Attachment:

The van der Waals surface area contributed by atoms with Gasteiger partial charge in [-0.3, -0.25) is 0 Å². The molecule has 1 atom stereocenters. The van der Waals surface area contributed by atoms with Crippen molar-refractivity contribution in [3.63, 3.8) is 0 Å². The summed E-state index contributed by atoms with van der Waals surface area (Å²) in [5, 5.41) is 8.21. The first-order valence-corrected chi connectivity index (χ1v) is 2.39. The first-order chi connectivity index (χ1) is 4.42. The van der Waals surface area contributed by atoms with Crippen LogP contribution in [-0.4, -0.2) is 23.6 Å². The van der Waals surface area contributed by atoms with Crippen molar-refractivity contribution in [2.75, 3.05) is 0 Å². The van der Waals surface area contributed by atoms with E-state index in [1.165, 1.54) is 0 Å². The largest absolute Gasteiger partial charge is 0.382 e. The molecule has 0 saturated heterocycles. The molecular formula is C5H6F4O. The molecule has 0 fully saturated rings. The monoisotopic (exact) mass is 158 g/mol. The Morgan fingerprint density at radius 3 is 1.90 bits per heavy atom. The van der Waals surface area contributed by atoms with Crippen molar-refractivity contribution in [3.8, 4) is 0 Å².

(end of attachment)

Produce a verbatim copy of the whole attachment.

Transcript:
The van der Waals surface area contributed by atoms with Gasteiger partial charge in [-0.3, -0.25) is 0 Å². The molecule has 1 atom stereocenters. The van der Waals surface area contributed by atoms with Crippen molar-refractivity contribution in [3.63, 3.8) is 0 Å². The summed E-state index contributed by atoms with van der Waals surface area (Å²) in [5, 5.41) is 8.21. The first-order valence-corrected chi connectivity index (χ1v) is 2.39. The first-order chi connectivity index (χ1) is 4.42. The van der Waals surface area contributed by atoms with Crippen LogP contribution in [-0.4, -0.2) is 23.6 Å². The van der Waals surface area contributed by atoms with Crippen molar-refractivity contribution in [2.75, 3.05) is 0 Å². The van der Waals surface area contributed by atoms with E-state index in [1.165, 1.54) is 0 Å². The largest absolute Gasteiger partial charge is 0.382 e. The molecule has 0 saturated heterocycles. The molecular formula is C5H6F4O. The molecule has 0 fully saturated rings. The monoisotopic (exact) mass is 158 g/mol. The Morgan fingerprint density at radius 3 is 1.90 bits per heavy atom. The van der Waals surface area contributed by atoms with Crippen molar-refractivity contribution in [3.8, 4) is 0 Å².